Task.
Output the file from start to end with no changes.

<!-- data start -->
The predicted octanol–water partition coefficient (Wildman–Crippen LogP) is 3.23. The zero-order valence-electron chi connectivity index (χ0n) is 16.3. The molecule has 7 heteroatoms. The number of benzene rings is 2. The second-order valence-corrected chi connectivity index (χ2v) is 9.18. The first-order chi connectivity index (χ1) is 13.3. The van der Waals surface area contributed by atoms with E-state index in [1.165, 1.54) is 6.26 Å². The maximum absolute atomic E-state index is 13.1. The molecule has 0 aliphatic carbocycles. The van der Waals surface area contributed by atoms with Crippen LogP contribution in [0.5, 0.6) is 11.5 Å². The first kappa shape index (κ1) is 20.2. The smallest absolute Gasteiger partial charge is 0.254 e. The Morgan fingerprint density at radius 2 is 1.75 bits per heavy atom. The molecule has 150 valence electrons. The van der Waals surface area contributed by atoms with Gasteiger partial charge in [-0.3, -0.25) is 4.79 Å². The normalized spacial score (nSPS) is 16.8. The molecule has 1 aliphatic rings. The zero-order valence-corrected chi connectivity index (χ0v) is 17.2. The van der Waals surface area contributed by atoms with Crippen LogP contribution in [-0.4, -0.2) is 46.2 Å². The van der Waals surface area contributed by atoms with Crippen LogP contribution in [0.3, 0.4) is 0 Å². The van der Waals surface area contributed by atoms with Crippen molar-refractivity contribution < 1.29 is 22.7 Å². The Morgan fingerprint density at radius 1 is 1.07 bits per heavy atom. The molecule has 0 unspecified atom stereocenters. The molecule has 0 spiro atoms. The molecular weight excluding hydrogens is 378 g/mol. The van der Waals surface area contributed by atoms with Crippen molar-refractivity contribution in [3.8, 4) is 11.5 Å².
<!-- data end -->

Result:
The predicted octanol–water partition coefficient (Wildman–Crippen LogP) is 3.23. The zero-order valence-electron chi connectivity index (χ0n) is 16.3. The molecule has 7 heteroatoms. The number of benzene rings is 2. The second-order valence-corrected chi connectivity index (χ2v) is 9.18. The first-order chi connectivity index (χ1) is 13.3. The van der Waals surface area contributed by atoms with E-state index in [1.165, 1.54) is 6.26 Å². The maximum absolute atomic E-state index is 13.1. The molecule has 0 aliphatic carbocycles. The van der Waals surface area contributed by atoms with Crippen LogP contribution in [0.5, 0.6) is 11.5 Å². The first kappa shape index (κ1) is 20.2. The smallest absolute Gasteiger partial charge is 0.254 e. The Morgan fingerprint density at radius 2 is 1.75 bits per heavy atom. The molecule has 150 valence electrons. The van der Waals surface area contributed by atoms with Gasteiger partial charge in [-0.3, -0.25) is 4.79 Å². The normalized spacial score (nSPS) is 16.8. The molecule has 1 aliphatic rings. The zero-order valence-corrected chi connectivity index (χ0v) is 17.2. The van der Waals surface area contributed by atoms with Crippen LogP contribution in [-0.4, -0.2) is 46.2 Å². The van der Waals surface area contributed by atoms with Crippen LogP contribution in [0.3, 0.4) is 0 Å². The van der Waals surface area contributed by atoms with Crippen molar-refractivity contribution < 1.29 is 22.7 Å². The Morgan fingerprint density at radius 1 is 1.07 bits per heavy atom. The molecule has 0 unspecified atom stereocenters. The molecule has 0 spiro atoms. The molecular weight excluding hydrogens is 378 g/mol. The van der Waals surface area contributed by atoms with Crippen molar-refractivity contribution in [3.8, 4) is 11.5 Å².